Engagement of common pediatric urologic conditions on social media

Published:December 11, 2021DOI:https://doi.org/10.1016/j.jpurol.2021.12.003



      As social media use continues to increase, parents and caregivers report using social media platforms as a source of health information. However, there are minimal regulations for social media content and health misinformation has been shared for various medical issues and urologic conditions. While internet content related to pediatric urology has been previously described, social media engagement for various pediatric urologic conditions have yet to be described.


      To evaluate the evidence supporting articles engaged on social media that are related to common pediatric urologic conditions.

      Study design

      A social media analysis tool was used to identify articles engaged through Facebook, Reddit, Twitter, and Pinterest between July 2020-2021. The top 5 articles related to toilet training, circumcision, cryptorchidism, testicular torsion, and hypospadias were identified. Article citations were reviewed and classified by Oxford levels of evidence. The content of each article was then reviewed and compared against supporting evidence on an independent literature search. Statistical analysis was completed with descriptive statistics, Mann-Whitney U, Wilcoxon signed rank, and bivariate correlation.


      Of the 25 articles reviewed, 8 (32%) were affiliated with medical journals, hospitals, or academic institutions and 17 (68%) were on non-affiliated websites with advertisements. There was greater social media engagement for articles related to toilet training and circumcision than testicular torsion, hypospadias, and cryptorchidism. No articles cited level 1 evidence and 32% of articles cited no evidence. Literature search for article content demonstrated a discrepancy between the level of evidence cited by articles compared to the evidence available in the literature to support article content. There was greater social media engagement for articles with no cited or supporting evidence and those not affiliated with medical journals, hospitals, or academic institutions.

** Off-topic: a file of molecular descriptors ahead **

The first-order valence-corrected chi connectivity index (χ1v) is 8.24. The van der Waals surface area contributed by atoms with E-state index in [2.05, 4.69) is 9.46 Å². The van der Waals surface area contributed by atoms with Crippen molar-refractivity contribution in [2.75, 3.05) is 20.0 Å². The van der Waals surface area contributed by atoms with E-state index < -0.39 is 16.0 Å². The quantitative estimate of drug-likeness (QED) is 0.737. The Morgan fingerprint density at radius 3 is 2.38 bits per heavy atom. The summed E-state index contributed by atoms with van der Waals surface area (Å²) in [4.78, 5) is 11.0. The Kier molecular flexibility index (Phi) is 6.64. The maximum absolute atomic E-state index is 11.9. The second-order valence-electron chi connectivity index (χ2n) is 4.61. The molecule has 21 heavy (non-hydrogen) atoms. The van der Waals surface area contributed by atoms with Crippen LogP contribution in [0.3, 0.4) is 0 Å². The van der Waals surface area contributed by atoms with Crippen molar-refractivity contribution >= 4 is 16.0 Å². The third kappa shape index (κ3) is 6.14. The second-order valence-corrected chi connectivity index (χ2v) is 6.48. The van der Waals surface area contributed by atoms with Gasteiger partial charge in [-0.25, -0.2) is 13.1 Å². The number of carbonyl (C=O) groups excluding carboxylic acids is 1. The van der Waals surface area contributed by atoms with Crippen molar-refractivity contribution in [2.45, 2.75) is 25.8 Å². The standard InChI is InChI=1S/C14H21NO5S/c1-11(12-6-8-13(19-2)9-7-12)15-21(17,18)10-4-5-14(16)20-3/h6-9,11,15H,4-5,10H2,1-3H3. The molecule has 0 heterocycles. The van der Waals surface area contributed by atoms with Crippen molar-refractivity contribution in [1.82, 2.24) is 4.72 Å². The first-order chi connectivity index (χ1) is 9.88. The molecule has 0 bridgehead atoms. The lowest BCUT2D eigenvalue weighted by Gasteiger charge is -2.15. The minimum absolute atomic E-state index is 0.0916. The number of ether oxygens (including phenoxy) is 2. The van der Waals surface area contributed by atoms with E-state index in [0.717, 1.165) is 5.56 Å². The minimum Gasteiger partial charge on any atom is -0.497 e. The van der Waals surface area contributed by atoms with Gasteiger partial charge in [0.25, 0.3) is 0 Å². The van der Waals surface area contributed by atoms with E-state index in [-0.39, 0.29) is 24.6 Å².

The findings in this study are consistent with trends reported for other urologic conditions, including genitourinary malignancy, female pelvic medicine and reconstructive surgery, nephrolithiasis, and sexual function. Parents without a medical background may have difficulty identifying whether articles shared on social media can be a reliable resource for health information. It is important to understand how information related to pediatric urologic conditions is engaged on social media so that misinformation can be addressed in clinical, online, and regulatory settings.


      There was greater social media engagement for articles with no cited or supporting evidence and those not affiliated with medical journals, hospitals, or academic institutions.



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